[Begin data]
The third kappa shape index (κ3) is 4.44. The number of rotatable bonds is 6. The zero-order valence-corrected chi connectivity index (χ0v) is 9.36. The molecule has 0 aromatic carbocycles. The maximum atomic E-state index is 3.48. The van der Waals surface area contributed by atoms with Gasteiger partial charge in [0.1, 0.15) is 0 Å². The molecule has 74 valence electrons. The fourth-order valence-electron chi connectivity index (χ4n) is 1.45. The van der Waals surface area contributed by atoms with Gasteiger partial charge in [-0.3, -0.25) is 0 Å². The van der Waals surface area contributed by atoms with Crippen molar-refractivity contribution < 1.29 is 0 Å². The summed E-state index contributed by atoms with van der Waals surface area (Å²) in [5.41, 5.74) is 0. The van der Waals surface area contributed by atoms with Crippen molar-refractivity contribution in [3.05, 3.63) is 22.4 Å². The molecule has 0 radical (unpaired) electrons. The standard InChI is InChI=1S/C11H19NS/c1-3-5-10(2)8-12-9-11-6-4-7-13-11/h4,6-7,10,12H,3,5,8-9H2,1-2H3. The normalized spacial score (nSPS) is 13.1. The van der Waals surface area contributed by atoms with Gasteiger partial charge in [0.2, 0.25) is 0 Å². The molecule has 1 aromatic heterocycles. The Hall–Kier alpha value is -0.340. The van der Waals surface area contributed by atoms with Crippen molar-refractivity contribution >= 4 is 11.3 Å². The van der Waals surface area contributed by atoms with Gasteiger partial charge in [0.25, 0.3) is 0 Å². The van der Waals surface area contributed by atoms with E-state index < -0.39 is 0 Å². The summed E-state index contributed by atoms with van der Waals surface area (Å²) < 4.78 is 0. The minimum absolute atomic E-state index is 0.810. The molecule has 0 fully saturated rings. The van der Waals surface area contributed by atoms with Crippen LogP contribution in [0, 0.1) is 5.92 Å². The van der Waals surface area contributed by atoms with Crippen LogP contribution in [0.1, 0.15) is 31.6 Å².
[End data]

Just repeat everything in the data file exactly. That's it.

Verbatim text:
The third kappa shape index (κ3) is 4.44. The number of rotatable bonds is 6. The zero-order valence-corrected chi connectivity index (χ0v) is 9.36. The molecule has 0 aromatic carbocycles. The maximum atomic E-state index is 3.48. The van der Waals surface area contributed by atoms with Gasteiger partial charge in [0.1, 0.15) is 0 Å². The molecule has 74 valence electrons. The fourth-order valence-electron chi connectivity index (χ4n) is 1.45. The van der Waals surface area contributed by atoms with Gasteiger partial charge in [-0.3, -0.25) is 0 Å². The van der Waals surface area contributed by atoms with Crippen molar-refractivity contribution < 1.29 is 0 Å². The summed E-state index contributed by atoms with van der Waals surface area (Å²) in [5.41, 5.74) is 0. The van der Waals surface area contributed by atoms with Crippen molar-refractivity contribution in [3.05, 3.63) is 22.4 Å². The molecule has 0 radical (unpaired) electrons. The standard InChI is InChI=1S/C11H19NS/c1-3-5-10(2)8-12-9-11-6-4-7-13-11/h4,6-7,10,12H,3,5,8-9H2,1-2H3. The normalized spacial score (nSPS) is 13.1. The van der Waals surface area contributed by atoms with Gasteiger partial charge in [0.2, 0.25) is 0 Å². The molecule has 1 aromatic heterocycles. The Hall–Kier alpha value is -0.340. The van der Waals surface area contributed by atoms with Crippen molar-refractivity contribution >= 4 is 11.3 Å². The van der Waals surface area contributed by atoms with Gasteiger partial charge in [0.25, 0.3) is 0 Å². The van der Waals surface area contributed by atoms with E-state index < -0.39 is 0 Å². The summed E-state index contributed by atoms with van der Waals surface area (Å²) < 4.78 is 0. The minimum absolute atomic E-state index is 0.810. The molecule has 0 fully saturated rings. The van der Waals surface area contributed by atoms with Crippen LogP contribution in [0, 0.1) is 5.92 Å². The van der Waals surface area contributed by atoms with Crippen LogP contribution in [0.1, 0.15) is 31.6 Å².